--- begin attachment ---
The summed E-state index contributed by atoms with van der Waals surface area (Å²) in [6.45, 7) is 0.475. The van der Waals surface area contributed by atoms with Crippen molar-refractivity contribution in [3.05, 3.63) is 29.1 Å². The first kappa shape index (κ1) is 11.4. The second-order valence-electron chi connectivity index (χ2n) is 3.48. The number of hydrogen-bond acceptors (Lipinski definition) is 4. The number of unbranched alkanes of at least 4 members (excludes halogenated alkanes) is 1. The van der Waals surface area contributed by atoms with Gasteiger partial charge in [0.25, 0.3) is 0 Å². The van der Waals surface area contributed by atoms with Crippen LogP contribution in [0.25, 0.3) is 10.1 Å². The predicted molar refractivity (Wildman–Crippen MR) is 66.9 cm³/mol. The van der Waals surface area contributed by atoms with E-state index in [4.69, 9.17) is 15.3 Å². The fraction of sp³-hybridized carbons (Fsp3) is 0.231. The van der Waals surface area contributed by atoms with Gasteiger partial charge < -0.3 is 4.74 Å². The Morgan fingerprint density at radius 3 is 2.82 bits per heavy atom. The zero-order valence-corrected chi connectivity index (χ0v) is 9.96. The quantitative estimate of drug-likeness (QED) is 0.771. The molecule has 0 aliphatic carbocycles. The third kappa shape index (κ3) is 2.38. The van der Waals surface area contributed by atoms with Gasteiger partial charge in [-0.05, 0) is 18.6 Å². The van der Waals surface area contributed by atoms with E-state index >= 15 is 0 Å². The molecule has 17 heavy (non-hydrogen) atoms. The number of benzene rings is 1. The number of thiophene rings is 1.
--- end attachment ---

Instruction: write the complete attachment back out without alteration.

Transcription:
The summed E-state index contributed by atoms with van der Waals surface area (Å²) in [6.45, 7) is 0.475. The van der Waals surface area contributed by atoms with Crippen molar-refractivity contribution in [3.05, 3.63) is 29.1 Å². The first kappa shape index (κ1) is 11.4. The second-order valence-electron chi connectivity index (χ2n) is 3.48. The number of hydrogen-bond acceptors (Lipinski definition) is 4. The number of unbranched alkanes of at least 4 members (excludes halogenated alkanes) is 1. The van der Waals surface area contributed by atoms with Gasteiger partial charge in [0.25, 0.3) is 0 Å². The van der Waals surface area contributed by atoms with Crippen LogP contribution in [0.25, 0.3) is 10.1 Å². The predicted molar refractivity (Wildman–Crippen MR) is 66.9 cm³/mol. The van der Waals surface area contributed by atoms with E-state index in [4.69, 9.17) is 15.3 Å². The fraction of sp³-hybridized carbons (Fsp3) is 0.231. The van der Waals surface area contributed by atoms with Gasteiger partial charge < -0.3 is 4.74 Å². The Morgan fingerprint density at radius 3 is 2.82 bits per heavy atom. The zero-order valence-corrected chi connectivity index (χ0v) is 9.96. The quantitative estimate of drug-likeness (QED) is 0.771. The molecule has 0 aliphatic carbocycles. The third kappa shape index (κ3) is 2.38. The van der Waals surface area contributed by atoms with Gasteiger partial charge in [-0.05, 0) is 18.6 Å². The van der Waals surface area contributed by atoms with E-state index >= 15 is 0 Å². The molecule has 17 heavy (non-hydrogen) atoms. The number of benzene rings is 1. The number of thiophene rings is 1.